6 points, SCA Band 2, 0.125 EFTSL
Undergraduate - Unit
Refer to the specific census and withdrawal dates for the semester(s) in which this unit is offered.
- First semester 2019 (On-campus)
: Human Physiology I: Cells to systems
: Medicinal chemistry II: Reactivity and biomolecules
Unit previously coded PSC2011
This unit lays a foundation of knowledge about how biomolecules such as proteins, nucleotides and lipids are involved in relaying extracellular signals to the inside of the cell. An understanding of how biomolecules respond to ligands (endogenous and exogenous) to activate specific cellular responses and how these responses are linked to physiological functions, human health and drug action. The gastrointestinal system will be used as an exemplar system to investigate receptor families, signal transduction and the consequences of different types of signalling pathways within the cell.
Students will continue to build on the link between a strong foundational knowledge of the physiological basis of disease (pathophysiology), and the causal connections between cell biochemistry, body function at the tissue, organ and system level and human health; how aberrant signalling may be modified through identification of appropriate protein, lipid or DNA targets (drug discovery: target identification and validation).
Students will practice fundamental laboratory techniques and experimental approaches to solving biological, biochemical and physiological research questions, and how to record, interpret and communicate the outcomes of such investigations to a variety of audiences.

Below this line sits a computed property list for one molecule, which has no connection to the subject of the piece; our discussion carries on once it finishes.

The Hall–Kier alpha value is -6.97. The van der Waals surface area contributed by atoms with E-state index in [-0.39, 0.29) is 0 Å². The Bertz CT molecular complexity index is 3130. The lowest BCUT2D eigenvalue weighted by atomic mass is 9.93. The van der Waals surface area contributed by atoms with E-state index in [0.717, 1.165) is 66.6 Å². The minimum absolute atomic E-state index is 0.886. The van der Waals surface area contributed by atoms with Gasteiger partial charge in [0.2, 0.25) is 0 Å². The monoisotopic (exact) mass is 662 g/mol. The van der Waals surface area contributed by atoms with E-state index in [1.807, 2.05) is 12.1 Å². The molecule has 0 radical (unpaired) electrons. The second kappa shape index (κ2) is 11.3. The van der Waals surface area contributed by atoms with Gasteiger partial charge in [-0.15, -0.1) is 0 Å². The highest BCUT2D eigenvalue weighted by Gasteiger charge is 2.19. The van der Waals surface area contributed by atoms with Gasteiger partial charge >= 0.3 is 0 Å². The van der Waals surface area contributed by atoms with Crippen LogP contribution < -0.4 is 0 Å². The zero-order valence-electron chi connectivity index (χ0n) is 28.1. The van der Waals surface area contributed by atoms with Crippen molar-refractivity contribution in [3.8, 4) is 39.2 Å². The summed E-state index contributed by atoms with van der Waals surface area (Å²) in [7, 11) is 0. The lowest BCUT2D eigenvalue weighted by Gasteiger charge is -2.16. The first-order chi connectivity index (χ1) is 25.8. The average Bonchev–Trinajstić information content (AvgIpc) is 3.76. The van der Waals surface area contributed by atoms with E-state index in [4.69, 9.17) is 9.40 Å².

Topics to be covered include:
- protein synthesis, modification, trafficking and expression in the cell (and regulatory mechanisms);
- proteins as receptors, and receptor families, including: ligand-gated ion channels, G-protein coupled receptors, tyrosine kinase receptors;
- signal transduction mechanisms;
- DNA as a target;
At the end of this unit students will be able to:
- Explain how the structure of biomolecules influences their physiological function;
- Explain how the interaction of a ligand or binding molecule and a receptor biomolecule effect cellular responses;
- Compare different receptor families with regards to endogenous and exogenous ligand characteristics, and how the signal is transduced into a response via different signalling pathways;
- Predict the effect of signalling pathway disruptions on physiological functions and human health;
- Suggest a rational drug therapy strategy to target a disease state with known pathophysiological causes;
- Design and safely and effectively perform an hypothesis-driven experimental approach to investigate cellular signalling processes using common biochemical and physiological techniques;
- Record, analyse and critically interpret experimental data and report it in written and visual formats.
End-of-semester examination (50 %) and in-semester assessment (50 %)
- Twelve 1-hour online modules (discovery)
- Twenty-four 1-hour lectures
- Thirty-six hours of laboratory classes and workshops
See also Unit timetable information